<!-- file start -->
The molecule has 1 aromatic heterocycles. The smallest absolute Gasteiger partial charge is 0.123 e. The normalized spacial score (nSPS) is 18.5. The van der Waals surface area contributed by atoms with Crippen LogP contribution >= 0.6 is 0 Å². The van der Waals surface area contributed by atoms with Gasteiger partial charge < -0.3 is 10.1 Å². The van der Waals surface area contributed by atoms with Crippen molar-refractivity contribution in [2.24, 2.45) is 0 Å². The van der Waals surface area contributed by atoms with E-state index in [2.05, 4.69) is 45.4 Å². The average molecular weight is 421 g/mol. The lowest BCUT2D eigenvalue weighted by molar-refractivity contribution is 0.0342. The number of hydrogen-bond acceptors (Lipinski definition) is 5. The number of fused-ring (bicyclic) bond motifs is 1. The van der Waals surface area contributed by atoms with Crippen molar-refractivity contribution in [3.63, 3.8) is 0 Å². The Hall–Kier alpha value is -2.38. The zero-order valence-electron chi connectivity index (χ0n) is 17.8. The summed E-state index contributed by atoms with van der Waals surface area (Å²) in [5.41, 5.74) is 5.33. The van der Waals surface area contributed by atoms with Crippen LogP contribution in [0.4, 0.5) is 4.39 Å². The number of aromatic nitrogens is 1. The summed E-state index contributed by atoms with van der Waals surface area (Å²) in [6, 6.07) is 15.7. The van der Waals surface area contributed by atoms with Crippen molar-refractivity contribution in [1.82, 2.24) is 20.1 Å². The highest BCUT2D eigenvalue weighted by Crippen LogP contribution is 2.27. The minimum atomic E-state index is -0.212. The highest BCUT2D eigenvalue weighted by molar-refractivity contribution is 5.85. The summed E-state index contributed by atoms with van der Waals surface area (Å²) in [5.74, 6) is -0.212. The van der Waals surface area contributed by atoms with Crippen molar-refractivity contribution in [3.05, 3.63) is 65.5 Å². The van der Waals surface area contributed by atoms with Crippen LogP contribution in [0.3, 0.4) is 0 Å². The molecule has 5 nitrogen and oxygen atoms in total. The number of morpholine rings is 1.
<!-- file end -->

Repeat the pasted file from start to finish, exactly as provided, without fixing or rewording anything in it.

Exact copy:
The molecule has 1 aromatic heterocycles. The smallest absolute Gasteiger partial charge is 0.123 e. The normalized spacial score (nSPS) is 18.5. The van der Waals surface area contributed by atoms with Crippen LogP contribution >= 0.6 is 0 Å². The van der Waals surface area contributed by atoms with Gasteiger partial charge < -0.3 is 10.1 Å². The van der Waals surface area contributed by atoms with Crippen molar-refractivity contribution in [2.24, 2.45) is 0 Å². The van der Waals surface area contributed by atoms with E-state index in [2.05, 4.69) is 45.4 Å². The average molecular weight is 421 g/mol. The lowest BCUT2D eigenvalue weighted by molar-refractivity contribution is 0.0342. The number of hydrogen-bond acceptors (Lipinski definition) is 5. The number of fused-ring (bicyclic) bond motifs is 1. The van der Waals surface area contributed by atoms with Crippen molar-refractivity contribution in [3.63, 3.8) is 0 Å². The Hall–Kier alpha value is -2.38. The zero-order valence-electron chi connectivity index (χ0n) is 17.8. The summed E-state index contributed by atoms with van der Waals surface area (Å²) in [5.41, 5.74) is 5.33. The van der Waals surface area contributed by atoms with Crippen LogP contribution in [0.4, 0.5) is 4.39 Å². The number of aromatic nitrogens is 1. The summed E-state index contributed by atoms with van der Waals surface area (Å²) in [6, 6.07) is 15.7. The van der Waals surface area contributed by atoms with Crippen molar-refractivity contribution in [1.82, 2.24) is 20.1 Å². The highest BCUT2D eigenvalue weighted by Crippen LogP contribution is 2.27. The minimum atomic E-state index is -0.212. The highest BCUT2D eigenvalue weighted by molar-refractivity contribution is 5.85. The summed E-state index contributed by atoms with van der Waals surface area (Å²) in [5.74, 6) is -0.212. The van der Waals surface area contributed by atoms with Crippen molar-refractivity contribution in [3.05, 3.63) is 65.5 Å². The van der Waals surface area contributed by atoms with Crippen LogP contribution in [0.3, 0.4) is 0 Å². The molecule has 5 nitrogen and oxygen atoms in total. The number of morpholine rings is 1.